OLR Bill Analysis

sHB 7367



This bill:

1. requires the Department of Transportation (DOT) to develop criteria for leasing naming rights for transit stations and other transit-property;

2. establishes procedures for DOT to follow should it dispose of any property acquired for the Route 6 expressway project, including a right of first refusal for the property's former owner;

3. extends the transportation commissioner's authority to declare transportation emergencies to cover state- or municipally-owned airports;

4. authorizes the operation of articulated and double deck buses on Connecticut roads;

5. repeals three previously enacted transfers of DOT property because the entity to whom the property was being transferred either does not want it or declined to purchase it;

6. requires DOT to notify and take recommendations from state and local officials before any railroad line is reactivated in their jurisdiction;

7. designates commemorative names for 15 road segments, six bridges, two that may be either roads or bridges, and rewords a previous designation; and

8. requires informational signs identifying four locations.

The bill also requires the DOT to install crossing gates and electric signals at the Route 203 crossing and the Manning Bridge Road crossing in Windham. These are railroad-highway grade crossings.

EFFECTIVE DATE: Upon passage; except the articulated bus, transit property naming rights, and Route 6 land disposition provisions are effective July 1, 2007; and the double deck bus and rail crossing provisions are effective October 1, 2007.


The bill requires the transportation commissioner to develop procedures, in accordance with the general statutes, for leasing naming rights to transit stations and transit-owned property to private corporations and organizations. The commissioner must establish the criteria for leasing these rights and submit them to the Transportation Committee by January 30, 2008. They must be approved by the committee by the close of the 2008 legislative session.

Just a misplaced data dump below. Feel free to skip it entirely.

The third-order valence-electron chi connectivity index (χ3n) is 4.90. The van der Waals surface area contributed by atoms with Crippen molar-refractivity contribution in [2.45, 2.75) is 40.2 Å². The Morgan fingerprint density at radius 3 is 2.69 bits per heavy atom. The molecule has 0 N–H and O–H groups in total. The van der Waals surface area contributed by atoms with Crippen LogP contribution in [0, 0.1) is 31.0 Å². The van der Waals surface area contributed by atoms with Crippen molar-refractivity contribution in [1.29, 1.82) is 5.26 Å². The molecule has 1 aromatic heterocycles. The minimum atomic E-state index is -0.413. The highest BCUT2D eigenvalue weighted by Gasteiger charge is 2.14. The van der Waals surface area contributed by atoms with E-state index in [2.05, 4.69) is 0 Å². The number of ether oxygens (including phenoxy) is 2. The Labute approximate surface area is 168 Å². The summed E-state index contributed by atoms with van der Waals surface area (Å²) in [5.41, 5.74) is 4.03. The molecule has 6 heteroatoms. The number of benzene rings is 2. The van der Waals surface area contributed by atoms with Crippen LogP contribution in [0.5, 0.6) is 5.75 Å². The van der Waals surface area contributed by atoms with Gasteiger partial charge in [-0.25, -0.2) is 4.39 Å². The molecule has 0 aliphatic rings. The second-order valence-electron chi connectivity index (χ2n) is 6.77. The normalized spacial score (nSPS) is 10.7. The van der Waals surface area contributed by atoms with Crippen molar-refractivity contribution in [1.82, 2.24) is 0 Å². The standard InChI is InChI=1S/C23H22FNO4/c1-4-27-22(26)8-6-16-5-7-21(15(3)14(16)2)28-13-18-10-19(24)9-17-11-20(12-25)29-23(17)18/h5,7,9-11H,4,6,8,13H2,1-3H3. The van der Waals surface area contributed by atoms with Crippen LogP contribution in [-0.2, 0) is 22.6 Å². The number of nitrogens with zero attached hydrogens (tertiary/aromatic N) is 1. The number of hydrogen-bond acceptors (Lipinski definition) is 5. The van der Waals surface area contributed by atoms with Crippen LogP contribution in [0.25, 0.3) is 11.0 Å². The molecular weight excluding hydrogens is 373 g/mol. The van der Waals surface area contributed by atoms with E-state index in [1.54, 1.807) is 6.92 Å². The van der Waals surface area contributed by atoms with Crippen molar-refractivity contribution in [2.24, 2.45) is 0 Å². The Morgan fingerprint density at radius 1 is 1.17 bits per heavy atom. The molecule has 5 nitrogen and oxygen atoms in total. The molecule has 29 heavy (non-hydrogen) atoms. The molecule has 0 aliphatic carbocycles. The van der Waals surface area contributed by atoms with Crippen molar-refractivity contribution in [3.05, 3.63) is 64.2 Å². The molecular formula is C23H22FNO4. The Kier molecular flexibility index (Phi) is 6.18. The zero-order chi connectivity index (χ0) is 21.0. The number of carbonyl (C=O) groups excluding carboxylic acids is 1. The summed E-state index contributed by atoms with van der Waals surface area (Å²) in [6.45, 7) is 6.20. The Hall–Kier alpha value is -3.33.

The bill establishes procedures the transportation commissioner must follow should he determine that property acquired for or in connection with the Route 6 expressway project is no longer necessary for this purpose. State law already governs how DOT must dispose of excess property acquired for highway purposes, but the bill establishes some different requirements that are specific to the disposal of Route 6 expressway property.

The bill requires DOT to notify the state legislators representing the municipality in which any such property is located to be notified by the department within one year from the time it determines its intent to dispose of any such property as unnecessary for highway purposes. It gives the commissioner the authority, with the advice and consent of the Office of Policy and Management secretary and the State Properties Review Board, to sell, lease, convey, otherwise dispose of, or enter any agreements concerning land or buildings it has acquired with respect to the Route 6 expressway project.

Appraisal Requirements

The bill requires DOT to get a full appraisal of any excess property prior to sale, unless it will be transferring it to another state agency or municipality. DOT must get a second appraisal if the property is valued at more than $ 100,000 and is not to be sold through public bid or auction. If a second appraisal is made, the sale price of the property must be the average of the two appraisals. Any appraisals or value reports must be obtained before the sale price is determined.

Right of First Refusal for Former Owner

If any property is sold or transferred within 25 years of its acquisition by DOT, whether or not there was a building on it when DOT first acquired it, it must first be offered for purchase to the property's former owners at its appraised value as determined above. This does not apply to properties DOT has offered for sale to municipalities prior to July 1, 2007. Notice of an offer to sell property to a prior owner must be made by DOT by registered or certified mail with return receipt within one year of its determination that the property is unnecessary for the project. The offer terminates if DOT does not receive notice of acceptance of its offer by the former owner within 90 days of mailing its notice.